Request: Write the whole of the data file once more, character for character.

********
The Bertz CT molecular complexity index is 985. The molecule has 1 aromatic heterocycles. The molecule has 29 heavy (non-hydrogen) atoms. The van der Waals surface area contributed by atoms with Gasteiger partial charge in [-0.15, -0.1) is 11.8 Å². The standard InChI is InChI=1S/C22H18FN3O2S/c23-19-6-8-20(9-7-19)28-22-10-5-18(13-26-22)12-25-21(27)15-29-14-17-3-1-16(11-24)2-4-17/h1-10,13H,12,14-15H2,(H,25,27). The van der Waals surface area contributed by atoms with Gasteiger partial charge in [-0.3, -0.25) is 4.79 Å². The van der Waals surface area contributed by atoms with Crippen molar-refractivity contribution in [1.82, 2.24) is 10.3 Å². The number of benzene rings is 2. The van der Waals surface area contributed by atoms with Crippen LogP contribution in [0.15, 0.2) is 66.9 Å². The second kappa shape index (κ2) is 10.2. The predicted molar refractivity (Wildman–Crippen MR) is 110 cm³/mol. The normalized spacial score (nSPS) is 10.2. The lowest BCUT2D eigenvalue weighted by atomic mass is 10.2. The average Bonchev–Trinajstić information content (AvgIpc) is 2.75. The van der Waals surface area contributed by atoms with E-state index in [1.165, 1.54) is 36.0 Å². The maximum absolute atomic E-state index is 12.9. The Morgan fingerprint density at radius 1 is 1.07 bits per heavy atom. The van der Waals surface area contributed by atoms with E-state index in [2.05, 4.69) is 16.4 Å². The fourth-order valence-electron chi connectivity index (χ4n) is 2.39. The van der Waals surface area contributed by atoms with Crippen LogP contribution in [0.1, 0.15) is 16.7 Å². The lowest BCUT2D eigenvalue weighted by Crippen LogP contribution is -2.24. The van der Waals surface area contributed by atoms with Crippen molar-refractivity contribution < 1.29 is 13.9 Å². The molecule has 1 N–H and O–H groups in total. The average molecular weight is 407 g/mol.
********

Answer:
The Bertz CT molecular complexity index is 985. The molecule has 1 aromatic heterocycles. The molecule has 29 heavy (non-hydrogen) atoms. The van der Waals surface area contributed by atoms with Gasteiger partial charge in [-0.15, -0.1) is 11.8 Å². The standard InChI is InChI=1S/C22H18FN3O2S/c23-19-6-8-20(9-7-19)28-22-10-5-18(13-26-22)12-25-21(27)15-29-14-17-3-1-16(11-24)2-4-17/h1-10,13H,12,14-15H2,(H,25,27). The van der Waals surface area contributed by atoms with Gasteiger partial charge in [-0.3, -0.25) is 4.79 Å². The van der Waals surface area contributed by atoms with Crippen molar-refractivity contribution in [1.82, 2.24) is 10.3 Å². The number of benzene rings is 2. The van der Waals surface area contributed by atoms with Crippen LogP contribution in [0.15, 0.2) is 66.9 Å². The second kappa shape index (κ2) is 10.2. The predicted molar refractivity (Wildman–Crippen MR) is 110 cm³/mol. The normalized spacial score (nSPS) is 10.2. The lowest BCUT2D eigenvalue weighted by atomic mass is 10.2. The average Bonchev–Trinajstić information content (AvgIpc) is 2.75. The van der Waals surface area contributed by atoms with E-state index in [1.165, 1.54) is 36.0 Å². The maximum absolute atomic E-state index is 12.9. The Morgan fingerprint density at radius 1 is 1.07 bits per heavy atom. The van der Waals surface area contributed by atoms with E-state index in [2.05, 4.69) is 16.4 Å². The fourth-order valence-electron chi connectivity index (χ4n) is 2.39. The van der Waals surface area contributed by atoms with Crippen LogP contribution in [0.1, 0.15) is 16.7 Å². The lowest BCUT2D eigenvalue weighted by Crippen LogP contribution is -2.24. The van der Waals surface area contributed by atoms with Crippen molar-refractivity contribution < 1.29 is 13.9 Å². The molecule has 1 N–H and O–H groups in total. The average molecular weight is 407 g/mol.